It's an interesting question. Is it when the gundog is hunting? Retrieving? Marking birds down? It's probably all of these.
A multi-purpose gundog of any breed should be able to deal with anything that is put in front of it. But depending on what part of the country you live in, or whether you travel to work your dog, it may not come across certain types of cover and develop the different styles that are needed to deal with it efficiently. It goes without saying that different working dog breeds have different styles and different ways of working, but the problems can be the same whether you have a “nose to the ground” spaniel or an “air scenting” HPR.
Root crops – challenging ground cover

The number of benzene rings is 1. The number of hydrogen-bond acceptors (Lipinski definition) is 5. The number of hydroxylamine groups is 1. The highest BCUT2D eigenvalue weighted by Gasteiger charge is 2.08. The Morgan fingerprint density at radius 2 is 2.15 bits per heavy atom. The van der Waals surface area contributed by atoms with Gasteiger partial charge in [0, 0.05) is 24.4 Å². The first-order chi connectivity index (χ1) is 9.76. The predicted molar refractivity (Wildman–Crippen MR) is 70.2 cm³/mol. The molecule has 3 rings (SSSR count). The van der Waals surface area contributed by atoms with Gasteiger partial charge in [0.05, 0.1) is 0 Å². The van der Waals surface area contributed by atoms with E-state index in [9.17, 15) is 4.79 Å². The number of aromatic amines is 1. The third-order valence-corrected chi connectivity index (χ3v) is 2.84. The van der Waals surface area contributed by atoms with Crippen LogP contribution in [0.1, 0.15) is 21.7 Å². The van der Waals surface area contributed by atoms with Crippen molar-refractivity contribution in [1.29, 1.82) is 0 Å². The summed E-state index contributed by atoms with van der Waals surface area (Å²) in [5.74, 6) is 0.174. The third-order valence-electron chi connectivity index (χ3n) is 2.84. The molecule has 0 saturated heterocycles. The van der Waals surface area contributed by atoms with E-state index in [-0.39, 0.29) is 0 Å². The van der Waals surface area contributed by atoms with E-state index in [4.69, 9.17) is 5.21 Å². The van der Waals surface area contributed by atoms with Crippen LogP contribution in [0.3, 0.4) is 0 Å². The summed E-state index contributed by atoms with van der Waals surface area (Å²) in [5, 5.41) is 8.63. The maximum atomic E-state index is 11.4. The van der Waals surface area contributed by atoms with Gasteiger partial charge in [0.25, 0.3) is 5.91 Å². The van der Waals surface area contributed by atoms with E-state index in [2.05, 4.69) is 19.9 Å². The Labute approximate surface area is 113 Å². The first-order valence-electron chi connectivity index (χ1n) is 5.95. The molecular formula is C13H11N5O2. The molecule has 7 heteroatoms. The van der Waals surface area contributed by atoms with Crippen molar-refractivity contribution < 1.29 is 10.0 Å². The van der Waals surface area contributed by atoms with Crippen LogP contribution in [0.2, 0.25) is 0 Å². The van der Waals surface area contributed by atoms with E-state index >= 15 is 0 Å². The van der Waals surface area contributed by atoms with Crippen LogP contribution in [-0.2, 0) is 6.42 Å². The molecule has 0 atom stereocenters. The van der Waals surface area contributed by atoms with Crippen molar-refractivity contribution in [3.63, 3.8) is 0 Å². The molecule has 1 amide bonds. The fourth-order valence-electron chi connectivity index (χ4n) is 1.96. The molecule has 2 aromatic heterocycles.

Believe it or not, root crops are considered by many gundog handlers to be the most challenging cover in which to work a dog. Depending where you live you may not even come across vast fields of roots, but in certain areas such as Suffolk, Nottinghamshire and Lincolnshire it is pretty well all you will see. For those that have no idea of what root crops look like, in most cases they grow to about knee high with the top of the root just above the ground, which can make walking really awkward – especially if you are walking across the rows. The tops have quite wide leaves, which hold water like a sponge and create a canopy where the gamebirds love to hide under. The first time you take a gundog to hunt in roots, the chances are that it will bounce around like a gazelle and be pretty ineffective. They must learn to get their heads down and work underneath the leaves. Another issue you may have is that because the crop is planted in rows, and these act as runways for the birds, the dogs will tend to pull out along these and any hunting pattern can fall apart.